How Horizontal Integration Can Drive Health System Innovation
December 11, 2014
The traditional vertical integration of pharmaceutical companies is hindering innovation. It has of course been driven by the need to ensure that discovery, development and commercialization of new medicines is conducted to the highest standards of safety and ethics at every stage. This however has created a linear process with each stage in the life cycle of a molecule being conducted independently of the next. While there have been many successes in improving health outcomes using this approach disruption to this status quo could lead to faster innovation.
The healthcare systems which the pharmaceutical industry serves are constantly in a state of dynamic change. To be responsive, biopharmaceutical companies need to understand and tackle the concept that commercial value is becoming increasingly localized, diverse and dynamic. They need to build portfolio and development strategies based on an understanding of how ‘value’ is defined by a complex network of global, regional and local stakeholders. A more horizontal and iterative integration within pharmaceutical companies will help drive this process that is better defined as Clinical & REal world eviDence Optimization than clinical development and this should constitute a new patient focused Credo for the pharmaceutical industry – Credo in the sense of “a statement of the beliefs or aims which guide someone's actions”.
The concept of defining the intrinsic value of new products and ‘beyond the pill’ services holistically from multiple stakeholder perspectives and starting to bring this perspective into clinical development planning is of course something that is well known and accepted within the industry but something that it is not set up to execute upon effectively.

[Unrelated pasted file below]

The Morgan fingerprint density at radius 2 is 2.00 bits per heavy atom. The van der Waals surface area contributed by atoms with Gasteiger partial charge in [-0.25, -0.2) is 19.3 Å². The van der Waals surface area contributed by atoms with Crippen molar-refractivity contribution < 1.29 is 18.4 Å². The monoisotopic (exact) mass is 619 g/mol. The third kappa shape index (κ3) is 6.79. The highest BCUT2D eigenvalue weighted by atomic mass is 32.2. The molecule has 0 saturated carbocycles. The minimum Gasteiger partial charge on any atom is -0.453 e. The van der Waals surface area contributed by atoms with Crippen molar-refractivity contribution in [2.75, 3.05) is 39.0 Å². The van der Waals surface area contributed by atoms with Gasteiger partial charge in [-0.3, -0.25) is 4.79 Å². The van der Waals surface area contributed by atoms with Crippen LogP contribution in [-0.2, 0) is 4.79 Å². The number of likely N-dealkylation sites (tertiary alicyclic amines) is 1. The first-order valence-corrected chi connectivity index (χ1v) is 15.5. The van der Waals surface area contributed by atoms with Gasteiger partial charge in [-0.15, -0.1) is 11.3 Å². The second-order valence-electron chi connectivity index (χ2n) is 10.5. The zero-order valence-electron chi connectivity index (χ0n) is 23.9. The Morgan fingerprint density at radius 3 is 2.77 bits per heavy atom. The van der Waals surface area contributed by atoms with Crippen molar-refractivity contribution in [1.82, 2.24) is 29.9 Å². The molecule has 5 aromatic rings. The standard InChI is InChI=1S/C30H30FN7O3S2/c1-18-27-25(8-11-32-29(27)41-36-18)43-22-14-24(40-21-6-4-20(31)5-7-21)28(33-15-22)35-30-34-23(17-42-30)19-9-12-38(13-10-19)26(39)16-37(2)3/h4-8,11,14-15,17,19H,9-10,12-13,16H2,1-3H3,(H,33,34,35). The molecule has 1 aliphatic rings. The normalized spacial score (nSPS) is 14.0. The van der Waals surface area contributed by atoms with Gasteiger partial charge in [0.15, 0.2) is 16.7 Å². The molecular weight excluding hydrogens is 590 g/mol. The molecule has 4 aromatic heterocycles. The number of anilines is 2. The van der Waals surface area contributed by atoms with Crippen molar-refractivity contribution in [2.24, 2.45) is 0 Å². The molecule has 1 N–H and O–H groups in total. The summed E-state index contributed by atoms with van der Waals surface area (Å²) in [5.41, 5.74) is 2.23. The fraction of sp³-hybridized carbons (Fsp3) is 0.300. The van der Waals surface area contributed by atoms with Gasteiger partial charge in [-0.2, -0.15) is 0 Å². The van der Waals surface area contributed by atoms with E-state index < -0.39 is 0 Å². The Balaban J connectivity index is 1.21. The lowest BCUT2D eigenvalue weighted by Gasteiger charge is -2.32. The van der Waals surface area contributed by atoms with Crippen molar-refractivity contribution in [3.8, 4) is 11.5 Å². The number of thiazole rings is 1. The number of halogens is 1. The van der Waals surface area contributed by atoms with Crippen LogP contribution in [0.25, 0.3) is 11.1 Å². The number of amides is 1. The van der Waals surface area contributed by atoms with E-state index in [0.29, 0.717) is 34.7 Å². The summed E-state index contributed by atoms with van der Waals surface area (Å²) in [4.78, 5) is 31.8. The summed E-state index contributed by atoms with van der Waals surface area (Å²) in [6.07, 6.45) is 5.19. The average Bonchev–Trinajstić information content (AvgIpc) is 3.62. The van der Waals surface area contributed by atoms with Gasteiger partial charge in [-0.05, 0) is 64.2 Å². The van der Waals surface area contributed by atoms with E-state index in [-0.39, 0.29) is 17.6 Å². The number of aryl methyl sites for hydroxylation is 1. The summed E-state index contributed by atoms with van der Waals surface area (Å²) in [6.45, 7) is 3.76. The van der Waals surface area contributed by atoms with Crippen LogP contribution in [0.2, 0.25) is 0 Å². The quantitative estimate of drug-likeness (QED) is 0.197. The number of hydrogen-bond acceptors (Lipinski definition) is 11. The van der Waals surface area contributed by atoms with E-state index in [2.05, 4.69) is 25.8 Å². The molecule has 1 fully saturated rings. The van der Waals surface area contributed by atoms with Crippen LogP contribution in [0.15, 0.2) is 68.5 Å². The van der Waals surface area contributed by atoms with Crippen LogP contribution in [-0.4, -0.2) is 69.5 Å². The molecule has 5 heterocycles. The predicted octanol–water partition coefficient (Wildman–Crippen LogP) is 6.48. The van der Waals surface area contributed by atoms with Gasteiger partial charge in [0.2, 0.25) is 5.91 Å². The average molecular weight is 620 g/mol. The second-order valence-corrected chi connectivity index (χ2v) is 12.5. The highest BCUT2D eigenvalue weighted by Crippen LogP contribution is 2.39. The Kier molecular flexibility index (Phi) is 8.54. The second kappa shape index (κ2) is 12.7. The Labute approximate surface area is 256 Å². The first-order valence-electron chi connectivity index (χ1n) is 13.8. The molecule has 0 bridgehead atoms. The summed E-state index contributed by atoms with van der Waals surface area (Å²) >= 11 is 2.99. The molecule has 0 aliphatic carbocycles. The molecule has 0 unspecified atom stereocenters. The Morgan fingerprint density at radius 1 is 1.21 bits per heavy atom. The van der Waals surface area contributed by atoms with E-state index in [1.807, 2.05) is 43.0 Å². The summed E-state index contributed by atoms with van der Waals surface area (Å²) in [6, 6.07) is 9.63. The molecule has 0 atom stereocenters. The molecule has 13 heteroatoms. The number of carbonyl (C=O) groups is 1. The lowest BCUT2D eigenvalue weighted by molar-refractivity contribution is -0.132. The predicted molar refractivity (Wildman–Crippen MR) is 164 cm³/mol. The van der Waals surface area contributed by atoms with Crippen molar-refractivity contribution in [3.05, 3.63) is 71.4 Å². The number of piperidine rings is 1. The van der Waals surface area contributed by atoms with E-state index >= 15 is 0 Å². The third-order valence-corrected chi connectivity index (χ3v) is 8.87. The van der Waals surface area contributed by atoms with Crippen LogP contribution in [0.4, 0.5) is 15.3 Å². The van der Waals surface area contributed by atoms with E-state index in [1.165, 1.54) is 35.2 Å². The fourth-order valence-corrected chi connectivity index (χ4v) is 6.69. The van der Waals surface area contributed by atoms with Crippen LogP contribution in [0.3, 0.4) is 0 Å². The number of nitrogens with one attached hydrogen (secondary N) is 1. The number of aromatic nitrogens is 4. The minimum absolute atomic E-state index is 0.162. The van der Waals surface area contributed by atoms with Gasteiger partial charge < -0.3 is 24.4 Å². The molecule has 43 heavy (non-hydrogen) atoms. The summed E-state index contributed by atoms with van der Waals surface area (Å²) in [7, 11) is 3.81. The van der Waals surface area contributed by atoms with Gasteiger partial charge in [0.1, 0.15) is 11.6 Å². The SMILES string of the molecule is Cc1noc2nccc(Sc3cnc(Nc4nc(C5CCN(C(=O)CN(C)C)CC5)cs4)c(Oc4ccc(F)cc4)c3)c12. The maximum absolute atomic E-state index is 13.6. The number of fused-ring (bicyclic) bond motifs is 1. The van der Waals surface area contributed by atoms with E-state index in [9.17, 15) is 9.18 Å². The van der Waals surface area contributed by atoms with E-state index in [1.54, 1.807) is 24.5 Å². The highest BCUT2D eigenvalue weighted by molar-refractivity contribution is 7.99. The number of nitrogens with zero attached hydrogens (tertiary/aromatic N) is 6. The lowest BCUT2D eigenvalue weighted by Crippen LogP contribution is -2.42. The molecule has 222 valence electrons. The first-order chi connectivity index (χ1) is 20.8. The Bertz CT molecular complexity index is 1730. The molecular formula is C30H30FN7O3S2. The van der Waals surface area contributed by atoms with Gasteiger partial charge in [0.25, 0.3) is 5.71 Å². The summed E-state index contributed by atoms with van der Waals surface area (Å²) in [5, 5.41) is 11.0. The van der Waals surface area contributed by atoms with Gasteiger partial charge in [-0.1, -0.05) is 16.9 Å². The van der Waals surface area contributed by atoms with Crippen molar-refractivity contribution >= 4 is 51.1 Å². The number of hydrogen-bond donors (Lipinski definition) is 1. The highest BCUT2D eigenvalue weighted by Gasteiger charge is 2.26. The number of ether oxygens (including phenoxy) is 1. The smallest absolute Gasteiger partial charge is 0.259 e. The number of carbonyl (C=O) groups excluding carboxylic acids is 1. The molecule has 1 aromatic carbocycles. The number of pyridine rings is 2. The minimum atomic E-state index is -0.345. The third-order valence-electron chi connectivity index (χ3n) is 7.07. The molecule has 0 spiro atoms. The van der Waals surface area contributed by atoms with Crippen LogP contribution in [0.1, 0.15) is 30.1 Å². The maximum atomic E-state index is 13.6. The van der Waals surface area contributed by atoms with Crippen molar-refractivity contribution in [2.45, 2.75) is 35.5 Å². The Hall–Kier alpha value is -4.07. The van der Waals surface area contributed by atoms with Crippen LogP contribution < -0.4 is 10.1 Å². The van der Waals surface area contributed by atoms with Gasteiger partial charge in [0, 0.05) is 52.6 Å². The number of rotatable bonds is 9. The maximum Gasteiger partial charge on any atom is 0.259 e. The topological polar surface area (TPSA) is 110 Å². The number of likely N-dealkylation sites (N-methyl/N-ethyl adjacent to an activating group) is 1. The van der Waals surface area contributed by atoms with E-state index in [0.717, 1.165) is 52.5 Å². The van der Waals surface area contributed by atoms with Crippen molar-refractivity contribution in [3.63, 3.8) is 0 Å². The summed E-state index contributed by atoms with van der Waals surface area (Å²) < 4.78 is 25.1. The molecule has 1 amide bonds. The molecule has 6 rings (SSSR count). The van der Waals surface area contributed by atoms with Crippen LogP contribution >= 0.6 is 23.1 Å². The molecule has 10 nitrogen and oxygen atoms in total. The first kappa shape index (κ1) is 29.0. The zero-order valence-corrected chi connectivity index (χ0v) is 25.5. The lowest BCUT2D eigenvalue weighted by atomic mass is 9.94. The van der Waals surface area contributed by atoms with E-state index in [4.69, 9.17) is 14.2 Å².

Drawing upon a biological analogy a centralized multi cellular approach to phase three clinical development planning and subsequent commercialization is required - drawing upon insight gathered from the local markets (through organizational ‘senses’) iteratively and fed back to this central ‘cross functional clinical / commercial entity’.
This kind of model delivers a more structured approach to defining and understanding local healthcare system needs (including potential market group archetypes) and the value metrics they respond to while at the same time it should preserve the necessary ability to execute local market operating models within the required legal and regulatory frameworks.
In order to achieve this there needs to be more horizontal integration between global functions and Local Operating Companies within pharma than there is today. It is not about restructuring or creating more functions within organizations – what is needed are more Integrated Healthcare Solutions including new market role types, precisely defined processes that facilitate sharing of knowledge and a shared end goal across those responsible for central clinical and commercial planning and the ability to quickly generate real world data in a way that can be leveraged with local payer / provider organizations and that matches their definitions of ‘value’.
Service providers with the broad data mining, analytical and operational toolkits, unhindered by traditional silo’d pharma operating models can be the catalysts of change within the industry and a vehicle through which to incubate new clinical and commercialization models.